Question:I'm 78-years old and have been diagnosed with a rotator cuff tear and osteoporosis. I've been told the osteoporosis puts me at risk for a failed rotator cuff repair. If the muscle is the problem, what difference does it make if the bones are brittle?
The tendons attach to the bone and must be reattached after injury in order to give you back shoulder motion and strength. Some of the newer ways of repairing rotator cuff tears involve drilling holes through the bone. Then the doctor threads the sutures through the tunnel to the other side. This gives the repair strength and the shoulder stability.
The sutures may not hold if the bone is soft or brittle from osteoporosis. In cases of bone problems, they can use special anchors that look like buttons to help hold the stitches in place.Harald Boszotta, MD, and Klaus PrÃ¼nner, MD. Arthroscopically Assisted Rotator Cuff Repair. In Arthroscopy. July-August 2004. Vol. 20. No. 6. Pp. 620-626.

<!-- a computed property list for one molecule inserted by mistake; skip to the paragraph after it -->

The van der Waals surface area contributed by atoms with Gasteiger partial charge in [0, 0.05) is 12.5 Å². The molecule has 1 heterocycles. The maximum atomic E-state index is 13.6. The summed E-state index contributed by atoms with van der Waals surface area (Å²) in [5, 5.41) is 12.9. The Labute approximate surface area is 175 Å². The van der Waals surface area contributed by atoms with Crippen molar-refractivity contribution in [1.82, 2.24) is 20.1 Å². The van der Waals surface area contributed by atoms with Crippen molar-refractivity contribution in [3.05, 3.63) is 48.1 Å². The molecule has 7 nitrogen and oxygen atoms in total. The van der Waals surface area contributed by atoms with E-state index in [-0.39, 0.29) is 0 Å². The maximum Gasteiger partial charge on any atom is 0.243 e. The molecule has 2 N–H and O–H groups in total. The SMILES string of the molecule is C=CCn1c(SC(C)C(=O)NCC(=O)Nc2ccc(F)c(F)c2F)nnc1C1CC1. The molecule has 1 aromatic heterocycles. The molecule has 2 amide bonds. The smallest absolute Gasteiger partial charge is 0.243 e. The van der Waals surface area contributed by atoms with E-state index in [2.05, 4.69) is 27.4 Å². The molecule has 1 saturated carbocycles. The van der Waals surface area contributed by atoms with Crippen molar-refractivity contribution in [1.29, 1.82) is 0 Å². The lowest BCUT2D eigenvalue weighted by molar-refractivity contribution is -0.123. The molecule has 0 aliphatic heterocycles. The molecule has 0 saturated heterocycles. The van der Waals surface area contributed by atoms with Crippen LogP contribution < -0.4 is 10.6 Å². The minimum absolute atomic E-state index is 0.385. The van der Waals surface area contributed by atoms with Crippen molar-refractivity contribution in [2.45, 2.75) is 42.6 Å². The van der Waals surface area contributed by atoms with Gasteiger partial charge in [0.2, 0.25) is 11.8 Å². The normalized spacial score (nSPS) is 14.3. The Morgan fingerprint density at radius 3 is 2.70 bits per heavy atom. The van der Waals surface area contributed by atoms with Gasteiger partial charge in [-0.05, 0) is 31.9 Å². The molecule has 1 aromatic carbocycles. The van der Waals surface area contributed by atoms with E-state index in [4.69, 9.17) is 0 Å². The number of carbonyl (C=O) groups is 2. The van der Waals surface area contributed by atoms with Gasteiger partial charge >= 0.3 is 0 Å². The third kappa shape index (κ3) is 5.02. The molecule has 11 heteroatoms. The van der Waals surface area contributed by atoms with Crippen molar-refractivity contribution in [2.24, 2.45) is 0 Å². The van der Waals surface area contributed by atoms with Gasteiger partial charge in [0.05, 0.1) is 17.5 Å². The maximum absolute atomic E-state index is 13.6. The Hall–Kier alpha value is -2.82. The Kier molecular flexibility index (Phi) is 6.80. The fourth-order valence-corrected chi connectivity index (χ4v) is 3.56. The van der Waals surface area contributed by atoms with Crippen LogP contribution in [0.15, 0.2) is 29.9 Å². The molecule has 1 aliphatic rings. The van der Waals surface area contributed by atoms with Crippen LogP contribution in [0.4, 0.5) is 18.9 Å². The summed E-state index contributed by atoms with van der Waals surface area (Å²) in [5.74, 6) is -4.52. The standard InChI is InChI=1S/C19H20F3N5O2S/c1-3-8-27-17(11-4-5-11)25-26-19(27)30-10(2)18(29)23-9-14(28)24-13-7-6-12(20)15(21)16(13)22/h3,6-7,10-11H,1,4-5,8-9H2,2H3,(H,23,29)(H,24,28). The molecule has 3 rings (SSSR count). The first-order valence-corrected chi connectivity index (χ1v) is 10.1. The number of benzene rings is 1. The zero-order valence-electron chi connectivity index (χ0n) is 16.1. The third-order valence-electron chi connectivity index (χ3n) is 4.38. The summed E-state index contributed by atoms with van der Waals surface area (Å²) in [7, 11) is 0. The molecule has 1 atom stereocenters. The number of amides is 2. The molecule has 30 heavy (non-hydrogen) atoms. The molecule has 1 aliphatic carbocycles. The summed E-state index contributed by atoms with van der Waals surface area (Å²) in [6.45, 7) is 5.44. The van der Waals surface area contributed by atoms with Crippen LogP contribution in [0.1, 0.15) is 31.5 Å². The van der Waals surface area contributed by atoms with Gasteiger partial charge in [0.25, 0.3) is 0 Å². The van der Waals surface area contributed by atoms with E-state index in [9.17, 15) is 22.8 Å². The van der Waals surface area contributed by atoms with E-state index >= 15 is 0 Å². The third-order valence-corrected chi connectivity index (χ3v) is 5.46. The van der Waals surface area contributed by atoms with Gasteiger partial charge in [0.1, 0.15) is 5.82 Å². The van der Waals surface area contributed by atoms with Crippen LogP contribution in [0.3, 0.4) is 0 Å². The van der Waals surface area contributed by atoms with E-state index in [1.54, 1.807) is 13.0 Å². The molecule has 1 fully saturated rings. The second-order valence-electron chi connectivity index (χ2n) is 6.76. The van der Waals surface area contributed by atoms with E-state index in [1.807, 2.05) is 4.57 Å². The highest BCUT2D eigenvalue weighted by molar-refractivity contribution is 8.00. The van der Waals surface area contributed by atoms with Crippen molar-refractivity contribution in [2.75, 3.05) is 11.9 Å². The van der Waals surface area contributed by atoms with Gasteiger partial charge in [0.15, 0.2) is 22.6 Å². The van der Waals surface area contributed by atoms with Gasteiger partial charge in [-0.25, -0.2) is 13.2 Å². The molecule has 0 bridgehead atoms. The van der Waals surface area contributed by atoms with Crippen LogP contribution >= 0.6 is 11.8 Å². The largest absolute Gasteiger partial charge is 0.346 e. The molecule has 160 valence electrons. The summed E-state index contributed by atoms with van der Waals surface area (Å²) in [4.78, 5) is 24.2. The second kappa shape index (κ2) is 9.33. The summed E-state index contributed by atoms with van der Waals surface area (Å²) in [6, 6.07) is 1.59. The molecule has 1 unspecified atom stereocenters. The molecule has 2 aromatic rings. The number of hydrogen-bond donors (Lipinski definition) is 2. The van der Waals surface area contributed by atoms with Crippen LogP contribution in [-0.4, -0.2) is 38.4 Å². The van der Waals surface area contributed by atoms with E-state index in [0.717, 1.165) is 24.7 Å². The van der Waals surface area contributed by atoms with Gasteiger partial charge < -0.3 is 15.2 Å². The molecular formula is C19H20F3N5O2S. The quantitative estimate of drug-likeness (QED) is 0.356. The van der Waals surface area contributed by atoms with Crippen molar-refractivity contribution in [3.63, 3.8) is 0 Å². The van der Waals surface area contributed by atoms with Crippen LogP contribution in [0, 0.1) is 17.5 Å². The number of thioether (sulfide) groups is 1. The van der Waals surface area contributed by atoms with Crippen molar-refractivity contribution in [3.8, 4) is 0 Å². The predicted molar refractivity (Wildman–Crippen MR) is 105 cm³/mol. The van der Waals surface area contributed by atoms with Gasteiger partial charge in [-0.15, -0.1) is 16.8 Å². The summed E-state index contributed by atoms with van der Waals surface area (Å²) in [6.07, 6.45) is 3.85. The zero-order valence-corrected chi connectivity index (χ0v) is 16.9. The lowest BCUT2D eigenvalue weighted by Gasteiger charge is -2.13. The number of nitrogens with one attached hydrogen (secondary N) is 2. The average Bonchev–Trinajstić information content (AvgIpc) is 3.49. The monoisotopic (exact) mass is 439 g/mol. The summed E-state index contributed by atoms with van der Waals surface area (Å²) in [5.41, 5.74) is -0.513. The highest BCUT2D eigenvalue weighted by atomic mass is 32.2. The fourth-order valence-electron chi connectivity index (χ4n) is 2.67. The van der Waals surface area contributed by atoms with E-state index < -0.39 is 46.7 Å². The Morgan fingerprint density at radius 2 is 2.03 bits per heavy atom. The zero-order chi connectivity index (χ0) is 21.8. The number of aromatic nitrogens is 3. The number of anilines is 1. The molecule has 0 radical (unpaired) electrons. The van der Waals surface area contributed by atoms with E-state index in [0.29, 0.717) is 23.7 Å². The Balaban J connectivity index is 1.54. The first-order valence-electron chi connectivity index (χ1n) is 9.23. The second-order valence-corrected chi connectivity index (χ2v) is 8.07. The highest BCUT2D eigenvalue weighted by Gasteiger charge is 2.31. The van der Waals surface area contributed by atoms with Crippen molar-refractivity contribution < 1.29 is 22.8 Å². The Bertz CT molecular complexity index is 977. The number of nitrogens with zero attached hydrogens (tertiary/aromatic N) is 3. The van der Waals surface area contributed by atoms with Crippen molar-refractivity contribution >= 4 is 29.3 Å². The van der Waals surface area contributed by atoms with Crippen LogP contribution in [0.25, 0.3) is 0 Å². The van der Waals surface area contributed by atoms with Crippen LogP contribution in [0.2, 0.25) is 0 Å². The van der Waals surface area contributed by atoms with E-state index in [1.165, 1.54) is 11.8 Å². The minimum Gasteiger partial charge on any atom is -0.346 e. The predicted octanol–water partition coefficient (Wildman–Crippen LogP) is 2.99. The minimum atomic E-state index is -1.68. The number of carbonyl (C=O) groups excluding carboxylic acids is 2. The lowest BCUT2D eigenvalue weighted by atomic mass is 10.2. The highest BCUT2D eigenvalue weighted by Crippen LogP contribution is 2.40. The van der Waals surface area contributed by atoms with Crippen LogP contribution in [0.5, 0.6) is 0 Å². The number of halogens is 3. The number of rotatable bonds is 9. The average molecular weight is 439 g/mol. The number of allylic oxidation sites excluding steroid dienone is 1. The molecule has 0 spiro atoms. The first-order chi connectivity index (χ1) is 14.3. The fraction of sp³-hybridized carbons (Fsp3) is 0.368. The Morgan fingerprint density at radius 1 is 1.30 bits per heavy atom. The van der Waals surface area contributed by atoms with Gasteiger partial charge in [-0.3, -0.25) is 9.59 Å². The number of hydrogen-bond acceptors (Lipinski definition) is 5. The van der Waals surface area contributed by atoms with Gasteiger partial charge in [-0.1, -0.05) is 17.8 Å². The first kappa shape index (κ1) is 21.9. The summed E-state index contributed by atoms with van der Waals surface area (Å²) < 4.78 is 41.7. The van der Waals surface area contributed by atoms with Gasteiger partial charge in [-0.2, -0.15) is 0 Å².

|*Disclaimer:* The information contained herein is compiled from a variety of sources. It may not be complete or timely. It does not cover all diseases, physical conditions, ailments or treatments. The information should NOT be used in place of visit with your healthcare provider, nor should you disregard the advice of your health care provider because of any information you read in this topic.|
|All content provided by eORTHOPOD® is a registered trademark of Medical Multimedia Group, L.L.C.. Content is the sole property of Medical Multimedia Group, LLC and used herein by permission.|